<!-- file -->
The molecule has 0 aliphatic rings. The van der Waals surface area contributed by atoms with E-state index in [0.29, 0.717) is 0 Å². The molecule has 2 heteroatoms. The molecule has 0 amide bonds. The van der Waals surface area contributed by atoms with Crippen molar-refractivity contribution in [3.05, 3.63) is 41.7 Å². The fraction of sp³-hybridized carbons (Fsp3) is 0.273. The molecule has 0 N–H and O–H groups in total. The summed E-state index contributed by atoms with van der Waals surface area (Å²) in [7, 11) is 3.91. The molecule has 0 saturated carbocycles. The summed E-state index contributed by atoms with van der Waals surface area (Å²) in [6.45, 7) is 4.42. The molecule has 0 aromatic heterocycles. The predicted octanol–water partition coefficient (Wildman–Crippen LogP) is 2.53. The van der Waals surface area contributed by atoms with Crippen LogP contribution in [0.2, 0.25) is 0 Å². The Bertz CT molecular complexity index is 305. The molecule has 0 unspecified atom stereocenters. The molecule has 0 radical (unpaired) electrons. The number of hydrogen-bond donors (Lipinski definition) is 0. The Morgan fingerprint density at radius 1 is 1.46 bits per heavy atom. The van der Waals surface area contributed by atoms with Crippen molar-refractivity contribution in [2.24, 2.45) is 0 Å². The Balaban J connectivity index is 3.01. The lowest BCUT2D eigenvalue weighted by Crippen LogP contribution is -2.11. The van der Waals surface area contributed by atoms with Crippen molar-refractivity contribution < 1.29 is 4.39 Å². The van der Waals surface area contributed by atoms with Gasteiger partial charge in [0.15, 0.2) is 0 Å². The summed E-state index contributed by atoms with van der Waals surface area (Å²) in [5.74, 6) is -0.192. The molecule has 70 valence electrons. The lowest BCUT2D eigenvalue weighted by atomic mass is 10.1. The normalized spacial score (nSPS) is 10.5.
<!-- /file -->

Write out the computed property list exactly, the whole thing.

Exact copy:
The molecule has 0 aliphatic rings. The van der Waals surface area contributed by atoms with E-state index in [0.29, 0.717) is 0 Å². The molecule has 2 heteroatoms. The molecule has 0 amide bonds. The van der Waals surface area contributed by atoms with Crippen molar-refractivity contribution in [3.05, 3.63) is 41.7 Å². The fraction of sp³-hybridized carbons (Fsp3) is 0.273. The molecule has 0 N–H and O–H groups in total. The summed E-state index contributed by atoms with van der Waals surface area (Å²) in [7, 11) is 3.91. The molecule has 0 saturated carbocycles. The summed E-state index contributed by atoms with van der Waals surface area (Å²) in [6.45, 7) is 4.42. The molecule has 0 aromatic heterocycles. The predicted octanol–water partition coefficient (Wildman–Crippen LogP) is 2.53. The van der Waals surface area contributed by atoms with Crippen LogP contribution in [0.2, 0.25) is 0 Å². The Bertz CT molecular complexity index is 305. The molecule has 0 unspecified atom stereocenters. The molecule has 0 radical (unpaired) electrons. The number of hydrogen-bond donors (Lipinski definition) is 0. The Morgan fingerprint density at radius 1 is 1.46 bits per heavy atom. The van der Waals surface area contributed by atoms with Crippen molar-refractivity contribution in [2.24, 2.45) is 0 Å². The Balaban J connectivity index is 3.01. The lowest BCUT2D eigenvalue weighted by Crippen LogP contribution is -2.11. The van der Waals surface area contributed by atoms with Crippen molar-refractivity contribution < 1.29 is 4.39 Å². The van der Waals surface area contributed by atoms with Gasteiger partial charge in [0.15, 0.2) is 0 Å². The summed E-state index contributed by atoms with van der Waals surface area (Å²) in [5.74, 6) is -0.192. The molecule has 70 valence electrons. The lowest BCUT2D eigenvalue weighted by atomic mass is 10.1. The normalized spacial score (nSPS) is 10.5.